About midway through The Good Dinosaur, Arlo and Spot share their first bonding moment. Remembering a trick his father taught him, the young apatosaurus glides his tail over the grass to expose a luminescent group of lightning bugs, and the pair chases them to a sandy shore. There, Arlo laments the separation of his family and his father’s passing, which he interprets with a group of sticks, each representing a sibling and parent. Spot eventually reciprocates with his own twigs, silently insinuating that he’s lost his family members, too. They then begin to howl at the moon, grieving together as they long for home.

It’s a thoughtful, delicate little moment, punctuated by the river’s moonlit ripples and the yellow glow of the insects. But it’s an outlier in a movie that otherwise struggles to capture the humor, pathos, and originality that Pixar had cultivated in each of its movies to that point. Though critics appreciated the movie’s visual splendor, they found the plot points surrounding Arlo’s father hewed too close to The Lion King, and the bare-boned hero’s journey lacked the suspense and excitement of a more adult road-trip movie. “Pixar’s brand to that point was to give you a relatively straightforward adventure cartoon for the kids, but also to build an entire ideological infrastructure underneath the film that will appeal to grown-ups,” Orr says. “The thing about The Good Dinosaur is it didn’t have that component there at all.”

“What kills this movie is that it’s just a bunch of things running around in the woods,” says Drew Taylor, a culture reporter for The Wrap. Privy to the movie’s development and release as a former Disney employee in 2015, Taylor believes that erasing Peterson’s agrarian dinosaur society evaporated some of the Pixar magic that’s visible in the motley collection of Toy Story or Monsters, Inc. communities, moving it into more predictable territory. “The movie is beautiful, for sure,” Taylor says. “I just think that losing that dinosaur society was a real hindrance to it.”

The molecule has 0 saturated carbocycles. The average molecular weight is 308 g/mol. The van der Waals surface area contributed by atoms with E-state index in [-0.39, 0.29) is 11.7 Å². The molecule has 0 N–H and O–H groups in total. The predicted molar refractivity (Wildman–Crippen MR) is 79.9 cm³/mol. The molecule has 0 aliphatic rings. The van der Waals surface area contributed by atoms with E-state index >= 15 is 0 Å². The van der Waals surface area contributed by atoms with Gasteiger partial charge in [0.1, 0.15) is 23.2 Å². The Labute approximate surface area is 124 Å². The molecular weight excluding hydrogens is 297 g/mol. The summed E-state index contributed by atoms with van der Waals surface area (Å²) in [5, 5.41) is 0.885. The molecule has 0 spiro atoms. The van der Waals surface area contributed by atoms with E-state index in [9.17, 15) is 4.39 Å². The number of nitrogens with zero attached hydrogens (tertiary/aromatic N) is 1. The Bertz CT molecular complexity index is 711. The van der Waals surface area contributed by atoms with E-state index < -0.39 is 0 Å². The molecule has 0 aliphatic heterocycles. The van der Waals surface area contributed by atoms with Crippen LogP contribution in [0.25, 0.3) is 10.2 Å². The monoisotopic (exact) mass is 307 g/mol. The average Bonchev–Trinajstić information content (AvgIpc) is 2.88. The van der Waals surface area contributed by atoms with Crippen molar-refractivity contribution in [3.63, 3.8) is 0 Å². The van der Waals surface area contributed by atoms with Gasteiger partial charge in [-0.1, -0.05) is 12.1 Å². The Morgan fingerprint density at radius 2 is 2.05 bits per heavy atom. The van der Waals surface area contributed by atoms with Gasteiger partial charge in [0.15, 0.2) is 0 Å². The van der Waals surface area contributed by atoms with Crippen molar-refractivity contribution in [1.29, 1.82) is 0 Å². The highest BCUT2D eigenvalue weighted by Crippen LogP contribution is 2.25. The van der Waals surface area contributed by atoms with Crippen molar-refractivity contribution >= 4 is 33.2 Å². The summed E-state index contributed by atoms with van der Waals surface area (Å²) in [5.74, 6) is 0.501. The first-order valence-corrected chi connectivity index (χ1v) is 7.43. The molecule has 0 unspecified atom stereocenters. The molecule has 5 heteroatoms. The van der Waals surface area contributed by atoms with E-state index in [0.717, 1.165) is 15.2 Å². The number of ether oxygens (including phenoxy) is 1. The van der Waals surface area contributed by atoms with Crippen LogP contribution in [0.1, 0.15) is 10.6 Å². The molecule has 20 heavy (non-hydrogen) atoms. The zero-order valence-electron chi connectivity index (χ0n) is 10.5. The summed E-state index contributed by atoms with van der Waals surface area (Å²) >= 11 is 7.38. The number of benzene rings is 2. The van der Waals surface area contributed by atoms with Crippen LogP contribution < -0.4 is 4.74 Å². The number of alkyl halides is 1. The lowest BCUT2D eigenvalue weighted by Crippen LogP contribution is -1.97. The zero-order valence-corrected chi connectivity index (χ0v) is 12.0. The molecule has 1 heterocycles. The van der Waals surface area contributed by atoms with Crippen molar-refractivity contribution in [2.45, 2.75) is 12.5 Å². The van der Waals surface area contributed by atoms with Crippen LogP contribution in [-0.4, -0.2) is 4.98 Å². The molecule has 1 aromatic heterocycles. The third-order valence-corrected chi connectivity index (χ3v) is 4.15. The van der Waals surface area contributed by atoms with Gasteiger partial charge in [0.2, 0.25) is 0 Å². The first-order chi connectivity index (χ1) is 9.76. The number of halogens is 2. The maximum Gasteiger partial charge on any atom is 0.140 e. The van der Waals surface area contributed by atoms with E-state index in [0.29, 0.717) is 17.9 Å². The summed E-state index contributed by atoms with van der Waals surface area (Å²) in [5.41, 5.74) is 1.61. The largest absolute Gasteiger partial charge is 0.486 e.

Audiences agreed. In its first three days, The Good Dinosaur brought in $16 million and earned an additional $39 million domestically throughout the entire holiday weekend, finishing well behind The Hunger Games: MockingjayPart 2 and just above Creed. Despite receiving mildly favorable reviews, it struggled to connect with its typical family demographic, in part because of the crowded holiday multiplex. “Traditionally, the Thanksgiving corridor is a huge moneymaker for family films,” Bock says. “It just so happened that The Hunger Games sort of became that de facto family franchise, even though it obviously wasn’t really for kids.” With Marvel’s sanitary action becoming the template for more agreeable family fare, “The Good Dinosaur very much felt like it was a film for younger kids,” Bock adds, separating it from Pixar’s more common four-quadrant attractions.

The following week, The Good Dinosaur tumbled, making just $15.5 million; during its two-month run in theaters, it hauled in only $332 million globally (and just $123 million domestically), making it the lowest-grossing movie in Pixar’s history. (Onward would eventually earn less than The Good Dinosaur when it debuted in 2020 right before the pandemic shut down theaters.) Even after sneak peaks of the movie at Disney World, Disneyland, and on the company’s cruise ships, plus “a television marketing blitz” across ABC stations and “college campus tours with Pixar artists,” The Good Dinosaur failed to make a cultural footprint over the holiday season. “That was Pixar’s first hiccup,” says Eric Handler, an analyst at MKM Partners. “You can’t bat 100 percent in a creative industry forever.”


Overshadowed by Inside Out from earlier in the summer, the results still felt surprising. (The Good Dinosaur is one of the rare Pixar movies to never receive an Oscar nomination.) Dinosaurs have “held the public’s fascination for quite a while,” notes Bock, pointing to the sustained success of the Jurassic Park and Jurassic World franchises. And after Disney failed to make a mark with its 2000 animated movie Dinosaur, Sohn’s movie promised the company plenty of merchandising and commercial potential—even as its leadership changed hands. “The public appetite is definitely there and that’s probably why Pixar went forward with it even though they had misgivings about it,” Bock said. “I’m sure the studio pressured them to say, ‘Hey, everybody loves dinosaurs, they’re going to show up to this thing.’”